Triton was so distraught with his music-loving wife's death, that he completely banned music in the kingdom.  Fast forward ten years later, when Ariel is about 13 years old, and not interested in boys yet.  But some of her sisters are! One good thing about this movie is that we see more of her sisters and their unique personalites.  We also see how Ariel meets Flounder.

Now, one thing about the songs in this film: they are terrible.  The sisters' governess, Marina, is played by Sally Field, who has multiple songs to sing.  She should not be a singer ever.  It's worse because every time Azalea hears a song, she grabs my chin and lip and signs for me to sing.  I really really do not want to sing any song from this movie.  But sometimes I have to.  For a movie in which music is banned, there are a lot of songs.  But Azalea really likes it, and it is much better than any sequel I've seen.  So I will give it a 6/10.

Friday, November 8, 2013

The Thin Man (1934)

Today's film is The Thin Man.  I thought it was pretty funny.  What I liked most was the chemistry between Nick and Nora.  Also I like mysteries that I have trouble with otherwise it's too easy and I get bored.

So, the Thin Man isn't actually Nick I thought, it's Clyde Wynant.  He wanted to give his daughter, Dorothy some bonds as a wedding present.  Turns out that his mistress has gotten rid of them.  When she is murdered, Wynant is the most obvious suspect.  He hasn't been seen since he left on a trip and closed up shop.

Nick and Nora have just gotten married and moved back to New York, and since Nora is an heiress, they have nothing better to do than drink and party.  Nick is handsome, rich, smart, and drinks nonstop.  Like a 1930's Tony Stark.  The chemistry between him and Nora seems completely natural, like I could buy them as being a couple, which is rare from a film this old.  I liked it when Nick pointed to her chest so she would look down and he could smack her on the rose with his finger.  Nora convinces Nick to take the case because she feels it would be exciting.  It's a good thing she did because he did figure it out.

The problem with mysteries like this is that there are too many people and situations for me to keep track of.  Plus, with the movie being black and white and every woman having the same hairstyle, makes it even harder for me.  Nick decides the best course of action is to invite all the suspects to a dinner party and accuse them there.  It worked, but that doesn't sound very smart to me.

The Thin Man is funny and quick-paced, and features a refreshingly honest chemistry between the two main characters, Nick and Nora.  I will give this film a 7/10.

Tuesday, November 5, 2013

A Streetcar Named Desire (1951)

November and December are the craziest months for work, so I won't be posting as much as I'd like.  I also know it's the 5th of November, but I won't be posting the movie V for Vendetta.  Today's film is A Streetcar Named Desire.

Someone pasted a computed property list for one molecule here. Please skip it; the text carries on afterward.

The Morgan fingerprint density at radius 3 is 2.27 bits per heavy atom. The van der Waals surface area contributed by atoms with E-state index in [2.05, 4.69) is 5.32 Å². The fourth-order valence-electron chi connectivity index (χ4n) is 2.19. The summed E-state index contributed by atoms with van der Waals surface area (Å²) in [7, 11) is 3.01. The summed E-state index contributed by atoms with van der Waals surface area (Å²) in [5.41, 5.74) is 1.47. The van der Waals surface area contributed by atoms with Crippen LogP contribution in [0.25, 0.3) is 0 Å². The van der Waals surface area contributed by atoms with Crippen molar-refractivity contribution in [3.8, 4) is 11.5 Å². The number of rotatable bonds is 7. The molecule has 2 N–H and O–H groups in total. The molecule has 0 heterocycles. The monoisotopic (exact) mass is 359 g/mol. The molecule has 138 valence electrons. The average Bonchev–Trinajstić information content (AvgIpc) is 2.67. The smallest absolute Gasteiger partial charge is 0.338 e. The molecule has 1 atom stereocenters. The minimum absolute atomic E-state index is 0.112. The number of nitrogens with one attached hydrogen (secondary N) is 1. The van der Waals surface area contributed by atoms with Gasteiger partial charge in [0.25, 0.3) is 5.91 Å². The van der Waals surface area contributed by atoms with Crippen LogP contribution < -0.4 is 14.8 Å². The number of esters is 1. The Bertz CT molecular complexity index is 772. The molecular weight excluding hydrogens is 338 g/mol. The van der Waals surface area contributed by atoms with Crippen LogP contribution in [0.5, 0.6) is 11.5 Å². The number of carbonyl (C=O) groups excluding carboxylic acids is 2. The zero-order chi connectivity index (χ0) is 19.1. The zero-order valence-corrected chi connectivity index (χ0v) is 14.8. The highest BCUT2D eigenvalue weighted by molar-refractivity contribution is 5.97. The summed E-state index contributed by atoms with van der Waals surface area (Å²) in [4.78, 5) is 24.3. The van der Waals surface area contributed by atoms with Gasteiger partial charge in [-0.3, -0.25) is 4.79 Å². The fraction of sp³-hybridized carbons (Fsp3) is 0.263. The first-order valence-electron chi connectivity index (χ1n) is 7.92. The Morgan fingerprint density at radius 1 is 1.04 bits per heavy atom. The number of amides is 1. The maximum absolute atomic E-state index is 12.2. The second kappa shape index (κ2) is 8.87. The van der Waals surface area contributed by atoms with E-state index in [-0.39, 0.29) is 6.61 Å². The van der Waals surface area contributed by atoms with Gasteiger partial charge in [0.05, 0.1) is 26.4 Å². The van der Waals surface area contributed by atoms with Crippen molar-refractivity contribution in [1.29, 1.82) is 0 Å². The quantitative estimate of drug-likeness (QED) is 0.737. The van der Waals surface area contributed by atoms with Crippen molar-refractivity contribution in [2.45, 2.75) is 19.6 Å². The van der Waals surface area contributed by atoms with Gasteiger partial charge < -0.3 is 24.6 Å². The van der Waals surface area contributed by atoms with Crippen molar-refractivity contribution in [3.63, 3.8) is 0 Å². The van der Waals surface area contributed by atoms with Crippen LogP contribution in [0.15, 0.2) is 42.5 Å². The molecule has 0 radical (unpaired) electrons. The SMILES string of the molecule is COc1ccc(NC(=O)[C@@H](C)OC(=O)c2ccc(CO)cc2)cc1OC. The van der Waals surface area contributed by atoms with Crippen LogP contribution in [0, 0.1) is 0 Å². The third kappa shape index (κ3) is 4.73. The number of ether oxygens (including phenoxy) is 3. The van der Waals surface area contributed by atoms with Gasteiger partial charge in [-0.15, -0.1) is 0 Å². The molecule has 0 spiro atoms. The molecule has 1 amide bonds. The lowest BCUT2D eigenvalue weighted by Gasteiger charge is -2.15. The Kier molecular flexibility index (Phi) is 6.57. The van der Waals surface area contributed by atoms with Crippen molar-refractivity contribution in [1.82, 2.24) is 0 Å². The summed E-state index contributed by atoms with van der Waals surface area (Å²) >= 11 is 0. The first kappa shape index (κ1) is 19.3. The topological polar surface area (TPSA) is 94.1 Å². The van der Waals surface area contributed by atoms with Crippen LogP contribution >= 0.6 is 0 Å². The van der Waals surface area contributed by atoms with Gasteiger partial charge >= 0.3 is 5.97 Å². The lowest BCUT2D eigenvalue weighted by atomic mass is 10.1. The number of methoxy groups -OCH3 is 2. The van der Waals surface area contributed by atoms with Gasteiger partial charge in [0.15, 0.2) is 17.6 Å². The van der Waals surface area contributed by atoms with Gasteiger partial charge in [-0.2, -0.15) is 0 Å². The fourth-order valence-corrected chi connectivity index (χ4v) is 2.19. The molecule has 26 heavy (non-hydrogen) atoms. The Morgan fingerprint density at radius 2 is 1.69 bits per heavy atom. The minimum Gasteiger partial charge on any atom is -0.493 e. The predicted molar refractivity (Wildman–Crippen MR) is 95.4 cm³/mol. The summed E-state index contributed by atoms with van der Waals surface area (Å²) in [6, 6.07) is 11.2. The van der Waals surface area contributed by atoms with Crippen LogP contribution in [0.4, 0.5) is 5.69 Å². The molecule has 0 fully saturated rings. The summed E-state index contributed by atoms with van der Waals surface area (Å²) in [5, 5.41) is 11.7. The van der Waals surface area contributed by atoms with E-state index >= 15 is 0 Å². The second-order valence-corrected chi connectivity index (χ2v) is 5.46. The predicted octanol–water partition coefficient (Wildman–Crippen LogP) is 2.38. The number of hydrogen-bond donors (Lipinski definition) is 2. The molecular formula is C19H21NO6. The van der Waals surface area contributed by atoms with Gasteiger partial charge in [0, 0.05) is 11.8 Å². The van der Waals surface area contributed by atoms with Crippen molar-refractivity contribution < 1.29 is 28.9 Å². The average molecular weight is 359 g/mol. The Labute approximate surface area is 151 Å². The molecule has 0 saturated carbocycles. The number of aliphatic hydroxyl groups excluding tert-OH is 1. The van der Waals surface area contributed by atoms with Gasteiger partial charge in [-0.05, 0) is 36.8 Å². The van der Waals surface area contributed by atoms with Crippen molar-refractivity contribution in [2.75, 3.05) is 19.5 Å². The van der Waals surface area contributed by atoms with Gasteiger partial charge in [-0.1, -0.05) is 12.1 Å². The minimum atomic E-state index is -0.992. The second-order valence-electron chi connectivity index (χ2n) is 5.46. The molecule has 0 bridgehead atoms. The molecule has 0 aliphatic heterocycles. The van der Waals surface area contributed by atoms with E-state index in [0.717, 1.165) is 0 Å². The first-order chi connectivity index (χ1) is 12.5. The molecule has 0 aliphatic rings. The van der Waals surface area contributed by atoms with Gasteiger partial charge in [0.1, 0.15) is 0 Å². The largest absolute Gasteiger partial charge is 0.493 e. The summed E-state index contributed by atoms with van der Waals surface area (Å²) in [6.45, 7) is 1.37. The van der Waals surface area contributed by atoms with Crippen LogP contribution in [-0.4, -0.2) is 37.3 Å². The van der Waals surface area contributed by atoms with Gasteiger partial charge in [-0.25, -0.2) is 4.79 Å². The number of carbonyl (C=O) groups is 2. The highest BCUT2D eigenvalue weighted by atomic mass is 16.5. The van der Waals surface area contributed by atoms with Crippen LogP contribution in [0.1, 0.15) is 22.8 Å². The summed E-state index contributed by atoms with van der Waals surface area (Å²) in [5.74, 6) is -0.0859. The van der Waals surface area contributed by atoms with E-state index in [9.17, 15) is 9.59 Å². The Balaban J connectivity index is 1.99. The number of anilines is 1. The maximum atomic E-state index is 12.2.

I have read the play many times in school before I watched this film.  It's a simple story if I break it down.  A woman who gets off on violence and excitement has a violent exciting husband.  Her crazy sister moves in after losing her job and home.  Husband and sister gets on each other's nerve, while the woman, who is pregnant, has to deal.  Sister becomes increasingly neurotic until she breaks down and is sent to a rest home in the country.  Now she can get the proper care for her mental illness.  The woman, her husband, and new baby live happily ever after.

So, the husband, Stanley, has a short temper and has fits of rage where he yells and throws things.  He threw their radio straight out of the window.  He can even be abusive to his pregnant wife, Stella.  Her sister, Blanche comes down, acts all hoity-toity and puts him down every chance she gets all while drinking all his alcohol.  She feels that Stanley is beneath them.  So why did Stella choose to marry him and leave her stately plantation?

Because this:

Also this:

And some of this:

Forgot what I was writing about.  Oh yeah, a film based on a Tennessee Williams' play.  Growing up in the South, we study his plays in school extensively.  It was nice to see a play that was close to his vision.  There were many cuts in the name of "censorship" aka "taking away our first amendment rights" so I suggest reading the play too because it's great.  I liked how even though the characters often don't make the right choices, nobody is an outright villain.  I can see everyone's point of view in this film. Yes, in this film Stella leaves Stanley.  However, she literally just had a baby and Stanley is going to have to be a part of the child's life too.  Besides, she obviously gets off on violence, so you know she is going to go back there really soon.  Hollywood can say whatever it needs to say to satisfy its pansy moral code, I know the truth.

One thing that perturbed me: Nobody had a Louisiana accent.  My in-laws are all from the New Orleans area and the surrounding countryside/swamp.  They visit often, way more than they need to.  Trust me that nobody in this entire film sounds anything like them.  People from Louisiana have a more distinct accent than most Southerners.  The only one who comes close is Blanche's old fashioned Southern Belle voice.  She actually sounds more like she has the old fashioned accent of someone from a Georgia or South Carolina plantation though, not Mississippi.  Her character shows the perfection of William's writing.  Her character is both dramatic and believable.  Her character belongs to the changing South.  She's broke and lost her plantation yet still keeps smug superior attitude.  She wants love and sex but clings to her quaint values and drives men away.  I can see old members of my family in a character like Blanche.  This film wouldn't be the same without Vivien Leigh's performance as Blanche. I will give this film an 8/10.